picture book. However, Maura warns teachers to be careful when you do this because you do not want to insult their intelligence by giving them a book meant for children. To get around this, she suggests giving them a non-fiction book, such as a history book or science book, so that they can learn about something else besides just English when they read it. Plus, many ELLs are interested in learning about the U.S. and by giving them a U.S. history picture book, they are also learning about our history. Bilingual books are also helpful. She has used some of these in her teaching. When she uses them, she will have students read the book in English, then in their own language, and finally in English again. y Besides just having ELLs read books, she also suggests printing out interesting articles from the internet. She uses StumbleUpon a lot to find good articles. When finding articles, Maura says that you should use some type of self-help article, such as an article on nutrition. This way students are learning something as they read besides just English. Teachers should choose big themes at the beginning of the year, such as family, nutrition, etc. and then teach English through these themes throughout the year. y It s also always good to always have students talk about their days or weeks when you see them. Talking about daily life uses the most commonly used words, which is important for ELLs to practice using. y It is also good to practice English through the use of songs. Maura would have students share songs with each other. Then they would talk about the song and then translate the lyrics. y When teaching English, it is always important to have a dictionary. It is better to have an actual English dictionary than a translation dictionary because it really gets ELLs to think about the words they are learning. y Finally, ELLs prefer learning about conversation, so it is important to practice just conversing with one another.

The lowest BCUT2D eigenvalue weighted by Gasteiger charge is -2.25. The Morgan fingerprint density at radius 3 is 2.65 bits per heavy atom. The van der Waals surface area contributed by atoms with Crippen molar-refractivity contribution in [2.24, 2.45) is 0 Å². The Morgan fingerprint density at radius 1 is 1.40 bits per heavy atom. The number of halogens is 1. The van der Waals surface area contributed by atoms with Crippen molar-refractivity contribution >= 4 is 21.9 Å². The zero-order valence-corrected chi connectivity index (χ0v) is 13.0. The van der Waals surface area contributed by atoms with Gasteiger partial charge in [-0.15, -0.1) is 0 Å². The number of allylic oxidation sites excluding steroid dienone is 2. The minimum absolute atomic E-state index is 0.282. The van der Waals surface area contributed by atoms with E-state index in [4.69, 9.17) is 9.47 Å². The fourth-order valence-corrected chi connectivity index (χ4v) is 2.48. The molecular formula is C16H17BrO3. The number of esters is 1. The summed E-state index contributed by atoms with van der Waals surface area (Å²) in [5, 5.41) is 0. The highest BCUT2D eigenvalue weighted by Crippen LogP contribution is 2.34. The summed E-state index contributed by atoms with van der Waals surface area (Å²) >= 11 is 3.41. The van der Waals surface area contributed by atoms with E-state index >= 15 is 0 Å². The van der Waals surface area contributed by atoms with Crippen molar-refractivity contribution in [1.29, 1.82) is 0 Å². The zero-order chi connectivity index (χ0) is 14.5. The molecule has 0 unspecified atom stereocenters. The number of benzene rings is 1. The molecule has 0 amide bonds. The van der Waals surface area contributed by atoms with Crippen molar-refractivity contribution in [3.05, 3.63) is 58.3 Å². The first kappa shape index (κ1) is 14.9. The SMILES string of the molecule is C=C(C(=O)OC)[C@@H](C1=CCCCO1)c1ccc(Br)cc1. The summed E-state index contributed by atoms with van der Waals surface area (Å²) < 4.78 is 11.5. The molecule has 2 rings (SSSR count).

Along with learning effective strategies, I wanted to learn some ineffective strategies she has found. Her one recommendation was to not keep going with a lesson if you can sense it is too hard for students. If it is too hard for students, tell them you will come back to the lesson later. Instead, you should either start a conversation with students so they get more practice doing this or have them write something personal about themselves since everyone loves writing about themselves. Before our interview ended, Maura gave me a final piece of advice she would like to share with English language teachers. She says use teaching English as an opportunity to learn about another person. This should not just be a learning experience for the other person, but it should also be a learning experience for you as well. Do not think that just because they do not know English or are uneducated they have nothing to teach you. You can always learn something from another person. You can learn about them or their culture. Plus, teaching them will enhance your own communication skills. Teaching can go beyond a piece of paper and a pencil. Use a lot of senses. If they do not know any English, take a walk with them and have them touch things as you teach them the words. Overall, teaching English is a learning experience for both the teacher and the student. A final note on language learning As I gather information about how other people learn a language, I reflect back on how I learned other languages. Although I am not fluent in any other languages, I have taken classes in German and Sign Language. My experience learning both of these languages was very different. When I learned German we primarily talked in English, even when I was in German 5. However, when I learned Sign Language, even though I was just a beginner, we would only sign. From having these two different experiences, I think it is much better to immerse students into a language when you are teaching them the language. Although I did not like not being able to speak English in Sign Language class, I learned much more in a shorter period of time. I think my Sign Language was almost as good as my German,

even though I took five years of German and only two semesters of Sign Language. For this reason, I think I am going to try to just speak to my students in English when I am teaching English unless it is absolutely necessarily to say something in their native language. However, as I do this, I will keep all the strategies I learned through this project in mind.